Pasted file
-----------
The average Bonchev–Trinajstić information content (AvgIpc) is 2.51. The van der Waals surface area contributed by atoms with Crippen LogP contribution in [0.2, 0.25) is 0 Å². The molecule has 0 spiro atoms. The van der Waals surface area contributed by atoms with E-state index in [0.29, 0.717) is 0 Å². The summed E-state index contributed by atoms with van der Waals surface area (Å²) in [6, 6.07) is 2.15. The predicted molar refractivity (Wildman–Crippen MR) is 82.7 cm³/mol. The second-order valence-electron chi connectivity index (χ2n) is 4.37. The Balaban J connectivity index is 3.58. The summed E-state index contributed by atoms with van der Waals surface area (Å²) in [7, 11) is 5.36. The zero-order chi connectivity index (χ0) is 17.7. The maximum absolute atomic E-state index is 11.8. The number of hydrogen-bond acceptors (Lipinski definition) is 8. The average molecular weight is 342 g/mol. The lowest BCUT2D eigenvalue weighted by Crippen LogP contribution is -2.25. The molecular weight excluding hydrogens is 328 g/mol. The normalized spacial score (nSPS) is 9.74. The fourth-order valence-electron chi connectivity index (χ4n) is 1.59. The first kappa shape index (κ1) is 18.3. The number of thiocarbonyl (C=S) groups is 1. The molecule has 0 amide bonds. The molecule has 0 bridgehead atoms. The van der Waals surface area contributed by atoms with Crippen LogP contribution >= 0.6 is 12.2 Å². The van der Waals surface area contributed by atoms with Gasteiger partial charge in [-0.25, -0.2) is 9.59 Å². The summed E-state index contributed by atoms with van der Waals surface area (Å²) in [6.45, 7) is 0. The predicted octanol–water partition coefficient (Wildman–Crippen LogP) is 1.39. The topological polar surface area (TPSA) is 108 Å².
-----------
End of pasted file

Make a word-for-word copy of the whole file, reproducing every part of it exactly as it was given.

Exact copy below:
The average Bonchev–Trinajstić information content (AvgIpc) is 2.51. The van der Waals surface area contributed by atoms with Crippen LogP contribution in [0.2, 0.25) is 0 Å². The molecule has 0 spiro atoms. The van der Waals surface area contributed by atoms with E-state index in [0.29, 0.717) is 0 Å². The summed E-state index contributed by atoms with van der Waals surface area (Å²) in [6, 6.07) is 2.15. The predicted molar refractivity (Wildman–Crippen MR) is 82.7 cm³/mol. The second-order valence-electron chi connectivity index (χ2n) is 4.37. The Balaban J connectivity index is 3.58. The summed E-state index contributed by atoms with van der Waals surface area (Å²) in [7, 11) is 5.36. The zero-order chi connectivity index (χ0) is 17.7. The maximum absolute atomic E-state index is 11.8. The number of hydrogen-bond acceptors (Lipinski definition) is 8. The average molecular weight is 342 g/mol. The lowest BCUT2D eigenvalue weighted by Crippen LogP contribution is -2.25. The molecular weight excluding hydrogens is 328 g/mol. The normalized spacial score (nSPS) is 9.74. The fourth-order valence-electron chi connectivity index (χ4n) is 1.59. The first kappa shape index (κ1) is 18.3. The number of thiocarbonyl (C=S) groups is 1. The molecule has 0 amide bonds. The molecule has 0 bridgehead atoms. The van der Waals surface area contributed by atoms with Crippen LogP contribution >= 0.6 is 12.2 Å². The van der Waals surface area contributed by atoms with Gasteiger partial charge in [-0.25, -0.2) is 9.59 Å². The summed E-state index contributed by atoms with van der Waals surface area (Å²) in [6.45, 7) is 0. The predicted octanol–water partition coefficient (Wildman–Crippen LogP) is 1.39. The topological polar surface area (TPSA) is 108 Å².